Microsoft vows to bring Call of Duty to Nintendo and to continue making it available on the latter’s consoles for 10 years if its Activision Blizzard acquisition pushes through. Phil Spencer, Microsoft Gaming’s CEO, has announced the company’s commitment on Twitter, adding that “Microsoft is committed to helping bring more games to more people — however they choose to play.” Spencer previously said during an interview that the company intends to treat Call of Duty like Minecraft that’s available across platforms and that he would “love to see [the game]” on the Switch. A 10-year commitment potentially means that the franchise will also be released for the current Switch’s successors.
In addition, Spencer has announced on Twitter that Microsoft will continue to offer CoD on Steam, alongside the Xbox, after the deal is closed. As The New York Times says, this announcement could be a move to appease the Federal Trade Commission and to get regulators on their side. The publication says the FTC is expected to discuss the acquisition in a closed-door meeting on Thursday, where the agency will decide whether to take steps to block the deal.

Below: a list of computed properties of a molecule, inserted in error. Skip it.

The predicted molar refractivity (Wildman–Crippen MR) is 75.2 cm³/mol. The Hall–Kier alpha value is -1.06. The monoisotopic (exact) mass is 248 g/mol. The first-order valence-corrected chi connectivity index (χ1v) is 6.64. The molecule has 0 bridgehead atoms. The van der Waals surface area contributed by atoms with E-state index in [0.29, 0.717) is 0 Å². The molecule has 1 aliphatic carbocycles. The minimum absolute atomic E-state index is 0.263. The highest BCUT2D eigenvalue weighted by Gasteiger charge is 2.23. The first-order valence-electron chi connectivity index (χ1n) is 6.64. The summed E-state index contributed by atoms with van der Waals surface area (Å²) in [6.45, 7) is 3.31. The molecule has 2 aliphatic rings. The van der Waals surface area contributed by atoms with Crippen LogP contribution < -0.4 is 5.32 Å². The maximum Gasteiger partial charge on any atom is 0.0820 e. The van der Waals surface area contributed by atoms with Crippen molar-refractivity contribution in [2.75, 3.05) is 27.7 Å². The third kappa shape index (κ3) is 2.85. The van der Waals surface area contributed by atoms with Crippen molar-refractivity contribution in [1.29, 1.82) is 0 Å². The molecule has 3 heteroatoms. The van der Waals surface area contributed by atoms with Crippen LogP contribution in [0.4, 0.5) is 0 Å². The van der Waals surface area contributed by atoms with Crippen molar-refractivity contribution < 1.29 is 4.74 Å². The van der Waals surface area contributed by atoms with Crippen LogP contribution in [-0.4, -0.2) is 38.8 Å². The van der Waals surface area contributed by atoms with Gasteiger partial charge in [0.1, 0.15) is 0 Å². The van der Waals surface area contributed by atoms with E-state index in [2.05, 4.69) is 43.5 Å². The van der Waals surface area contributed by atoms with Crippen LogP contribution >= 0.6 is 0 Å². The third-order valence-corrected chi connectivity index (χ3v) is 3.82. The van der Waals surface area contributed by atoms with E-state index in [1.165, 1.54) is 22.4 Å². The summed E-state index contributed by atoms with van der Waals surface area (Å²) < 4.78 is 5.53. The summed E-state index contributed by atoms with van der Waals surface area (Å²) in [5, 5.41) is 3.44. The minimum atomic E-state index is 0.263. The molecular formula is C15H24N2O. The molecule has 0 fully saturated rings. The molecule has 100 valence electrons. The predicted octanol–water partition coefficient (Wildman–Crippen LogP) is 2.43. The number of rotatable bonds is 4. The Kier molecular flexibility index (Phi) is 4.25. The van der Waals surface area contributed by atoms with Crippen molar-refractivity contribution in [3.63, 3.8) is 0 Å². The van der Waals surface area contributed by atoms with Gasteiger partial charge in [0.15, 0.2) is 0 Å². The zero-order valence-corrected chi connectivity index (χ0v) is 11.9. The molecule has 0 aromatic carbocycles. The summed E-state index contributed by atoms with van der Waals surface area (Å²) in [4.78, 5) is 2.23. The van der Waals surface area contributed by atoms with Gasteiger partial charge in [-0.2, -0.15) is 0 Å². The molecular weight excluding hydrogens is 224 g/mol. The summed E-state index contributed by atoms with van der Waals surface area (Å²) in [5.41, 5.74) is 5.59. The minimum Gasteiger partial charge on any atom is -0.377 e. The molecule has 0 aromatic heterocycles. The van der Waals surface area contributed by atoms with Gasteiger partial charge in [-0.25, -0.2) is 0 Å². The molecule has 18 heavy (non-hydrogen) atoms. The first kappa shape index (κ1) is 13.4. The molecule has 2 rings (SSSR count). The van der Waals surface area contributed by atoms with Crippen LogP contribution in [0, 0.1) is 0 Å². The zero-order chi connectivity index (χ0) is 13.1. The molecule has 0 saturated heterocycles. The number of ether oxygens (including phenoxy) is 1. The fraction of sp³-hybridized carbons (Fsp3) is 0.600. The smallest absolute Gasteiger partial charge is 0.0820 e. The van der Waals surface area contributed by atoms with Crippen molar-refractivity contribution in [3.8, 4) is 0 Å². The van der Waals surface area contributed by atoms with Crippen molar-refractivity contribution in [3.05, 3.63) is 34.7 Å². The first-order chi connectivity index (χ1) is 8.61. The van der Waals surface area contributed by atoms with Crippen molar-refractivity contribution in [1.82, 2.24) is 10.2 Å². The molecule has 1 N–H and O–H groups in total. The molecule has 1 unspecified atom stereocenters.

A recent report by Politico claimed that Microsoft failed to convince the FTC staff reviewing the acquisition with its arguments and that the commission will likely file an antitrust lawsuit to block it as soon as this month. The FTC is reportedly concerned the purchase would give Microsoft an unfair advantage and that it would reduce competition in the market.
In an opinion piece written for The Wall Street Journal, Microsoft President Brad Smith defended the acquisition and argued that it’s good for gamers. FTC suing to block the deal “would be a huge mistake,” he said, and would hurt competition in the industry instead. Smith also said that Microsoft offered Sony, the loudest dissenting voice to the merger, a 10-year contract ensuring all new CoD releases would be available on the PlayStation the same day they go out for the Xbox. “We’re open to providing the same commitment to other platforms and making it legally enforceable by regulators in the US, UK and European Union,” he wrote. Whether these efforts are enough to assure regulators that the purchase wouldn’t be detrimental to the industry remains to be seen.